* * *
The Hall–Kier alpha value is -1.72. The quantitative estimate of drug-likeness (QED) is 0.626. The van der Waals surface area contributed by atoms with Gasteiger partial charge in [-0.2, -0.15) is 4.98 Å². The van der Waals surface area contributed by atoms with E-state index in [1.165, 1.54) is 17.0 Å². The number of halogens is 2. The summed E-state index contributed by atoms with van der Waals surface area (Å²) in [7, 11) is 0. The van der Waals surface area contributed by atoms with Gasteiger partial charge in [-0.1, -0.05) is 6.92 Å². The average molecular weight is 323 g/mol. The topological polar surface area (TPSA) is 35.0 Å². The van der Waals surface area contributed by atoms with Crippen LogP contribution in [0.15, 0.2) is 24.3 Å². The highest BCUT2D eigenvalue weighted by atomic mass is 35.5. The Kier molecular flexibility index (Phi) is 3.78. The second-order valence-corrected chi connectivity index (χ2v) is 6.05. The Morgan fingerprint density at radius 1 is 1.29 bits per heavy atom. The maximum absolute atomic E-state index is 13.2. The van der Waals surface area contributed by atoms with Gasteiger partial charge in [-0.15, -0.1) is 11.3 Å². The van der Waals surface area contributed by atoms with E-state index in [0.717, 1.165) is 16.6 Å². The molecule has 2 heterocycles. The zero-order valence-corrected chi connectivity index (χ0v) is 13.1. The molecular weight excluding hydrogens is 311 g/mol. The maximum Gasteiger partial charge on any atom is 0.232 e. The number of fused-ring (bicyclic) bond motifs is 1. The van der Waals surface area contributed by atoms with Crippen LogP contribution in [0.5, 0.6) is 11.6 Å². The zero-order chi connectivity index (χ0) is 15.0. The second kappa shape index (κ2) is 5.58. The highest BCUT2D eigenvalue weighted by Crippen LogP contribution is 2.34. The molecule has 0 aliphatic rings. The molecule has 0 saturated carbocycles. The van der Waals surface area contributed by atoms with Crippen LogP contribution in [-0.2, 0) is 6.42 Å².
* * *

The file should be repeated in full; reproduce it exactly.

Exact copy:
The Hall–Kier alpha value is -1.72. The quantitative estimate of drug-likeness (QED) is 0.626. The van der Waals surface area contributed by atoms with Gasteiger partial charge in [-0.2, -0.15) is 4.98 Å². The van der Waals surface area contributed by atoms with E-state index in [1.165, 1.54) is 17.0 Å². The number of halogens is 2. The summed E-state index contributed by atoms with van der Waals surface area (Å²) in [7, 11) is 0. The van der Waals surface area contributed by atoms with Gasteiger partial charge in [-0.1, -0.05) is 6.92 Å². The average molecular weight is 323 g/mol. The topological polar surface area (TPSA) is 35.0 Å². The van der Waals surface area contributed by atoms with Crippen LogP contribution in [0.15, 0.2) is 24.3 Å². The highest BCUT2D eigenvalue weighted by atomic mass is 35.5. The Kier molecular flexibility index (Phi) is 3.78. The second-order valence-corrected chi connectivity index (χ2v) is 6.05. The Morgan fingerprint density at radius 1 is 1.29 bits per heavy atom. The maximum absolute atomic E-state index is 13.2. The van der Waals surface area contributed by atoms with Gasteiger partial charge in [-0.15, -0.1) is 11.3 Å². The van der Waals surface area contributed by atoms with E-state index in [0.717, 1.165) is 16.6 Å². The molecule has 2 heterocycles. The zero-order valence-corrected chi connectivity index (χ0v) is 13.1. The molecular weight excluding hydrogens is 311 g/mol. The maximum Gasteiger partial charge on any atom is 0.232 e. The number of fused-ring (bicyclic) bond motifs is 1. The van der Waals surface area contributed by atoms with Crippen LogP contribution in [0.5, 0.6) is 11.6 Å². The zero-order chi connectivity index (χ0) is 15.0. The second kappa shape index (κ2) is 5.58. The highest BCUT2D eigenvalue weighted by Crippen LogP contribution is 2.34. The molecule has 0 aliphatic rings. The molecule has 0 saturated carbocycles. The van der Waals surface area contributed by atoms with Crippen LogP contribution in [-0.2, 0) is 6.42 Å².